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#76992
Clark

The trouble is that emissions reduction has been left too late, and the longer it’s left the worse our predicament. Here’s the “Keeling curve” of atmospheric carbon dioxide concentration:

Scripps Institute

James Hansen testified to the US government in 1988; global warming had been understood since the mid 1970s, but Hansen’s testimony serves as a milestone that should have been a wake-up call. Look how much easier it would have been starting from the lower concentration. Now, according to the IPCC, we have to halve emissions in the next ten years for a two-thirds chance of avoiding catastrophic tipping points. Losing the remaining Arctic sea ice is already baked in, and I dread to think what effects that will have. Very difficult times seem unavoidable.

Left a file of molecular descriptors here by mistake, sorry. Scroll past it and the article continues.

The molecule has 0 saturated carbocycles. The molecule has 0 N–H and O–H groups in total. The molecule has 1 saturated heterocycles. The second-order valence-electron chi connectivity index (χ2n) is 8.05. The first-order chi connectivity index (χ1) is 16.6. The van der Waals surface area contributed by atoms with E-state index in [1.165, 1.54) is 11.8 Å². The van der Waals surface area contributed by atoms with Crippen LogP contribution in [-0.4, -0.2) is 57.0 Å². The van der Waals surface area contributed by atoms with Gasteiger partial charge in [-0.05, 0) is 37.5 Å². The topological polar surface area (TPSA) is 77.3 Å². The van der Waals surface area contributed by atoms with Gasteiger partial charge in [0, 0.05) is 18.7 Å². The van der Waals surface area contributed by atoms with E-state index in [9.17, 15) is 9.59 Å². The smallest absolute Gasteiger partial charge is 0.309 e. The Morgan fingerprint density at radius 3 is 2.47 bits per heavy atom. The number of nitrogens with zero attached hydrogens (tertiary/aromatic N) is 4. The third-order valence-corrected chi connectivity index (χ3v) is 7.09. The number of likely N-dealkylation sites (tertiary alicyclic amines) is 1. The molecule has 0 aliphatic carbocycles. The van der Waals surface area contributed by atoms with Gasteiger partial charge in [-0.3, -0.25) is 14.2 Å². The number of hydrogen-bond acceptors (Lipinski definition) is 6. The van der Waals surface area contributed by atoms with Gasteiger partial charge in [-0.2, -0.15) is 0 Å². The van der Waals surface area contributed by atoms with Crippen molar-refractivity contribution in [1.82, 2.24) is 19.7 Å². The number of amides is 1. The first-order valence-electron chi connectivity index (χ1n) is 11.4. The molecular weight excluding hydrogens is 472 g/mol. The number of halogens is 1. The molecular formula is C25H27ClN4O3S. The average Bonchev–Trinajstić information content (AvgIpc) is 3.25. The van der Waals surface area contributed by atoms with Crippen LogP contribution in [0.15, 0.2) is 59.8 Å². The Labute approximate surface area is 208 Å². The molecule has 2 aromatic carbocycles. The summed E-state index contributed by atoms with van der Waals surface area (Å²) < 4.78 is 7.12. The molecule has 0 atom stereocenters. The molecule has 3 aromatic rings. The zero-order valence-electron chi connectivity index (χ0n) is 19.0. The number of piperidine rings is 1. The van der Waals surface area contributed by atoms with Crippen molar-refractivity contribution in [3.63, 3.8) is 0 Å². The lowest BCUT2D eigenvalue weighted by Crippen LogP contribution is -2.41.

Methane is far from inexhaustible; the UK has already exhausted most of its own in the North Sea – because, incredibly, Margaret Thatcher ordered it to be burned off, to get at the then more valuable oil reserves beneath. Paradoxically, Thatcher took global warming seriously. I supposed she assumed that nuclear would save the day, yet she also axed the UK nuclear power programme, buying US pressurised water reactors instead.